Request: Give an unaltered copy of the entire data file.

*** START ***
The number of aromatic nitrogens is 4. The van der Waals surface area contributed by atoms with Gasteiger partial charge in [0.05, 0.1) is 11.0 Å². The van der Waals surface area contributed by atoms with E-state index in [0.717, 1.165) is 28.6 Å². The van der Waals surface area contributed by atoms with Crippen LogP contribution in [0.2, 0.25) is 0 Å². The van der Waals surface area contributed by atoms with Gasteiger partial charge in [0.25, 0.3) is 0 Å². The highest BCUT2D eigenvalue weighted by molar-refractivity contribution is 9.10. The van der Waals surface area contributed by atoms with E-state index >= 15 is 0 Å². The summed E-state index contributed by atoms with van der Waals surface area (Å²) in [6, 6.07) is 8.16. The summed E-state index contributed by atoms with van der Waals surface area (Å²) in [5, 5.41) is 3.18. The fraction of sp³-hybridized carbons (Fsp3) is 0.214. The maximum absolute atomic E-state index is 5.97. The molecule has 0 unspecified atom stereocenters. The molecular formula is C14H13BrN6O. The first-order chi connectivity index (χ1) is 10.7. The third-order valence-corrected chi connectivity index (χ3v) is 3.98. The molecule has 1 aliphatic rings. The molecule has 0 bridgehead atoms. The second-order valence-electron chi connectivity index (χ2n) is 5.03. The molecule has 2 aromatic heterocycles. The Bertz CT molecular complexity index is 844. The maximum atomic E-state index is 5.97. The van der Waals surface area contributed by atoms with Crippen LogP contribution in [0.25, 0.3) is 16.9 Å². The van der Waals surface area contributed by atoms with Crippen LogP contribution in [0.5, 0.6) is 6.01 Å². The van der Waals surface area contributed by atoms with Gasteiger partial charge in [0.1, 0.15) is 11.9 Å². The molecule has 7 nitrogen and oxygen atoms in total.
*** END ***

The number of aromatic nitrogens is 4. The van der Waals surface area contributed by atoms with Gasteiger partial charge in [0.05, 0.1) is 11.0 Å². The van der Waals surface area contributed by atoms with E-state index in [0.717, 1.165) is 28.6 Å². The van der Waals surface area contributed by atoms with Crippen LogP contribution in [0.2, 0.25) is 0 Å². The van der Waals surface area contributed by atoms with Gasteiger partial charge in [0.25, 0.3) is 0 Å². The highest BCUT2D eigenvalue weighted by molar-refractivity contribution is 9.10. The van der Waals surface area contributed by atoms with E-state index >= 15 is 0 Å². The summed E-state index contributed by atoms with van der Waals surface area (Å²) in [6, 6.07) is 8.16. The summed E-state index contributed by atoms with van der Waals surface area (Å²) in [5, 5.41) is 3.18. The fraction of sp³-hybridized carbons (Fsp3) is 0.214. The maximum absolute atomic E-state index is 5.97. The molecule has 0 unspecified atom stereocenters. The molecular formula is C14H13BrN6O. The first-order chi connectivity index (χ1) is 10.7. The third-order valence-corrected chi connectivity index (χ3v) is 3.98. The molecule has 1 aliphatic rings. The molecule has 0 bridgehead atoms. The second-order valence-electron chi connectivity index (χ2n) is 5.03. The molecule has 2 aromatic heterocycles. The Bertz CT molecular complexity index is 844. The maximum atomic E-state index is 5.97. The van der Waals surface area contributed by atoms with Crippen LogP contribution in [0.25, 0.3) is 16.9 Å². The van der Waals surface area contributed by atoms with Crippen LogP contribution in [0.5, 0.6) is 6.01 Å². The van der Waals surface area contributed by atoms with Gasteiger partial charge in [0.1, 0.15) is 11.9 Å². The molecule has 7 nitrogen and oxygen atoms in total.